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In issue 279 -
Why do parrots waste their food?
In issue 279 -
Starting out with Cockatiels, part 3
In issue 279 -
One woman's passion
In issue 279 -
Saving the Ultramarine Lorikeet

More great enrichment ideas…

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by Pauline James

Companion and breeding parrots need enrichment in their lives on a daily basis if they are to thrive in captivity. Make it your way of life, to make their way of life, better.

Environmental enrichment by definition is the provision of stimuli which promotes the expression of a species’ appropriate behavioural and mental activities in a captive situation. This is achieved by providing a stimulating environment as close as possible to that found naturally by their wild counterparts. Enrichment activities encourage a bird’s natural behaviour, helping to restore or develop their natural instincts and make life in captivity more fulfilling and enjoyable.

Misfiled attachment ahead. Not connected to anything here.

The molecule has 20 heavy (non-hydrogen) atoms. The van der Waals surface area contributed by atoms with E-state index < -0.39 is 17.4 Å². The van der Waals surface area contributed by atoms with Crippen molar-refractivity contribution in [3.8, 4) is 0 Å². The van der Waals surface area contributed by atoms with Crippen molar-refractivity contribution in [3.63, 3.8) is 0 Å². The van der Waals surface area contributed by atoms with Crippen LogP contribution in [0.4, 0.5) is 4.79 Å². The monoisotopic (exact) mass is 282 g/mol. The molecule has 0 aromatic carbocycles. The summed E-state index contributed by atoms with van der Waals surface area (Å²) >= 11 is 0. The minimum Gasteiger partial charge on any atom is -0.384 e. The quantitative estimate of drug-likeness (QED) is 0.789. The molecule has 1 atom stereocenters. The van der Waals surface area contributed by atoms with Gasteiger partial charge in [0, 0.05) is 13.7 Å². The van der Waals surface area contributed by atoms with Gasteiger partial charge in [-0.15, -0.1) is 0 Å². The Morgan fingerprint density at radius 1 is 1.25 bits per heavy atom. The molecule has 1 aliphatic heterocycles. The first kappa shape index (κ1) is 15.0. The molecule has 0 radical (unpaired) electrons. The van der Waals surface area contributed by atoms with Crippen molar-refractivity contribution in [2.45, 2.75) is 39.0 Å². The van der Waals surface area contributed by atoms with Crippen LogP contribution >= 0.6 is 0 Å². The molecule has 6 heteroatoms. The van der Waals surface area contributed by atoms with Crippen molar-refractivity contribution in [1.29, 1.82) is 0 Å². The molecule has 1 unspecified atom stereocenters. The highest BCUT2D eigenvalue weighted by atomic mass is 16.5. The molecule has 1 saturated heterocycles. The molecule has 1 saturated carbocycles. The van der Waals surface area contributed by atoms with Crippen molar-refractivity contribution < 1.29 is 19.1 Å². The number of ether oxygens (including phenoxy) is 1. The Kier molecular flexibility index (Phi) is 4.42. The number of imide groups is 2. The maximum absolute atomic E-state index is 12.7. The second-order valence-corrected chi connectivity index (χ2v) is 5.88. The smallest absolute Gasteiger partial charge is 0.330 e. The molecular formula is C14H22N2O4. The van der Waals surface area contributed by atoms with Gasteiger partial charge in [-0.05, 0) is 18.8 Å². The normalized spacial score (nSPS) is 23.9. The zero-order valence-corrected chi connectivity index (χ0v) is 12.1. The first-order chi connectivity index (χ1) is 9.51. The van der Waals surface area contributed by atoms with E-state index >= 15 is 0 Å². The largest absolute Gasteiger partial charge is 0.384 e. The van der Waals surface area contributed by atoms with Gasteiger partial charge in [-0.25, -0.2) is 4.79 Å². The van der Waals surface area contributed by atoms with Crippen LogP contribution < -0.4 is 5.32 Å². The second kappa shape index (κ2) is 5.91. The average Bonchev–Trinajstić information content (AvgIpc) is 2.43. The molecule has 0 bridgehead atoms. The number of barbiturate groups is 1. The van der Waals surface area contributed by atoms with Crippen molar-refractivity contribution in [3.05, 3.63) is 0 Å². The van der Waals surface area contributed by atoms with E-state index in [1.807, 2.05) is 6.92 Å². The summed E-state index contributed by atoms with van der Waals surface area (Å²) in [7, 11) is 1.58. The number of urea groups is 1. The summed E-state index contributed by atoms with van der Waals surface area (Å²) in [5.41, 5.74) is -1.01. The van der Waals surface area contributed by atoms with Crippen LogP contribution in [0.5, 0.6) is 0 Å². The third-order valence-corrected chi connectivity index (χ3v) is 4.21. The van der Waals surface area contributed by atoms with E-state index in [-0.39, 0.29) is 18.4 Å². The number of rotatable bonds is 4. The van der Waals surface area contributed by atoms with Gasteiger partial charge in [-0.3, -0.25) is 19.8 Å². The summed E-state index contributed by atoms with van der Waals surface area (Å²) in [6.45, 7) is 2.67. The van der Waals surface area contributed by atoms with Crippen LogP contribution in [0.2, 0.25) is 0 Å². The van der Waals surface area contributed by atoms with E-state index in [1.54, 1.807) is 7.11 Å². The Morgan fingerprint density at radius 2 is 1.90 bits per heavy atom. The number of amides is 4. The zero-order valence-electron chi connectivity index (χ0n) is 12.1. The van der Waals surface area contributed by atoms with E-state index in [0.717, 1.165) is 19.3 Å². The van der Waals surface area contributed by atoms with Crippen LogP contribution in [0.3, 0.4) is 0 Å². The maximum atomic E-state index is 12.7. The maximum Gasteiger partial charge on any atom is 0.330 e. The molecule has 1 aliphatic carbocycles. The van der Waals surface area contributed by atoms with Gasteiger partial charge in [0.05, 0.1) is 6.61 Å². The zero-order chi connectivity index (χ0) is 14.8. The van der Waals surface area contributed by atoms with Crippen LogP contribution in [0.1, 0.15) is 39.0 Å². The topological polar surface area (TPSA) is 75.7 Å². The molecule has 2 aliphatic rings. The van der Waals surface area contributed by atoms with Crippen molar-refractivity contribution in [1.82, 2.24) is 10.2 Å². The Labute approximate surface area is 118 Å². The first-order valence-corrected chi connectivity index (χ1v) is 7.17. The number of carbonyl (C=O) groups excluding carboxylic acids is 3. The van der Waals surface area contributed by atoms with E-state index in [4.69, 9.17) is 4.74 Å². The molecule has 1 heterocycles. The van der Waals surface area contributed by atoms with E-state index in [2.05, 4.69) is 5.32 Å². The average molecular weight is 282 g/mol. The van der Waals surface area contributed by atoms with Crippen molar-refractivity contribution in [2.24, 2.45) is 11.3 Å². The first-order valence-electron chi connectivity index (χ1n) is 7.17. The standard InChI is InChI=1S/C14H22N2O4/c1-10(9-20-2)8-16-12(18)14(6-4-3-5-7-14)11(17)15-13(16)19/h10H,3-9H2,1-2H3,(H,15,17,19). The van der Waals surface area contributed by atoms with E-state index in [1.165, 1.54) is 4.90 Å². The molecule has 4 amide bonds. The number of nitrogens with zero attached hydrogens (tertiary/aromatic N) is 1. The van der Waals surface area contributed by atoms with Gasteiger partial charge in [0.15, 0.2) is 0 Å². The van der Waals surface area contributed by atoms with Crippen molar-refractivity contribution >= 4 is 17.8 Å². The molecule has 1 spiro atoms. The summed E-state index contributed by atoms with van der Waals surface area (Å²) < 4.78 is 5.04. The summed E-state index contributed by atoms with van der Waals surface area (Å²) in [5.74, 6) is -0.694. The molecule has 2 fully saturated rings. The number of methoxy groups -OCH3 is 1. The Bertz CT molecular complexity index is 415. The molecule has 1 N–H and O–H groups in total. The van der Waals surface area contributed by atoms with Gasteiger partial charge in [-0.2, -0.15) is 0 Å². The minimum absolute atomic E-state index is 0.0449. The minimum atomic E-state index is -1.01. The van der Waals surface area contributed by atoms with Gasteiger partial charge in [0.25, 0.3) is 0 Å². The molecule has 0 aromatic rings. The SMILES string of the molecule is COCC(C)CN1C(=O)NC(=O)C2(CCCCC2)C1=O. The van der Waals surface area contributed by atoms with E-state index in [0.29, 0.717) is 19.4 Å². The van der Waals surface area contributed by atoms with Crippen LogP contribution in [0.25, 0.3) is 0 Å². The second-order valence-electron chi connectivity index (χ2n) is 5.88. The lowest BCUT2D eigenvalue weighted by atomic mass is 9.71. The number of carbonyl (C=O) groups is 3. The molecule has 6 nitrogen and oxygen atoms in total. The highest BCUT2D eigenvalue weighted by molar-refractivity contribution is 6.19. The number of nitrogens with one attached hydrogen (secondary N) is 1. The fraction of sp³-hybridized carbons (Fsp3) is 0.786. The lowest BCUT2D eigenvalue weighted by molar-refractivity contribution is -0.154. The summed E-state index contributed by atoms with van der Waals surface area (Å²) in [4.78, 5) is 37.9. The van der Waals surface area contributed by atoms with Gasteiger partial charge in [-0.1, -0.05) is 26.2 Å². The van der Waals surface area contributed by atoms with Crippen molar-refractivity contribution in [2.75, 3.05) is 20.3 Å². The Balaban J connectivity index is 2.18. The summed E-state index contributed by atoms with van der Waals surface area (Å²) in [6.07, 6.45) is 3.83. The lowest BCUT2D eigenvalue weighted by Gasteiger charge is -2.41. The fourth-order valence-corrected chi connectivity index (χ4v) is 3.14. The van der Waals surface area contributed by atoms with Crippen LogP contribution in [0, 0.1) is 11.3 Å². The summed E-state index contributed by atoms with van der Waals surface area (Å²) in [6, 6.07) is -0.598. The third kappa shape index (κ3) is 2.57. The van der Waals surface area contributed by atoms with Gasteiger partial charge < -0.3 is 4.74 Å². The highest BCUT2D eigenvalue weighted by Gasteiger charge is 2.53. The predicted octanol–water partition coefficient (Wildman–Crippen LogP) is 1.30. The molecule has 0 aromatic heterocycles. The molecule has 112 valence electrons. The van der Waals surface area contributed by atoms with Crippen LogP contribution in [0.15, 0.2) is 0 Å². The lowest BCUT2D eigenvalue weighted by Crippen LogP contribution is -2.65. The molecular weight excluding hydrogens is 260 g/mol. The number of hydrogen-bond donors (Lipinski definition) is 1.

Keeping this in mind, enrichment activities should be designed to improve the welfare of the birds by reducing the levels of abnormal situations and forced behaviours and encourage natural and instinctual behaviours. Careful positioning of housing, good quality exercise and flying space, and good quality foraging opportunities, all help to satisfy their behavioural needs and optimise their levels of stimulation. Social interaction particularly of breeding pairs is one way of providing greater enrichment when they are not breeding, and helps to promote the normal development of offspring.

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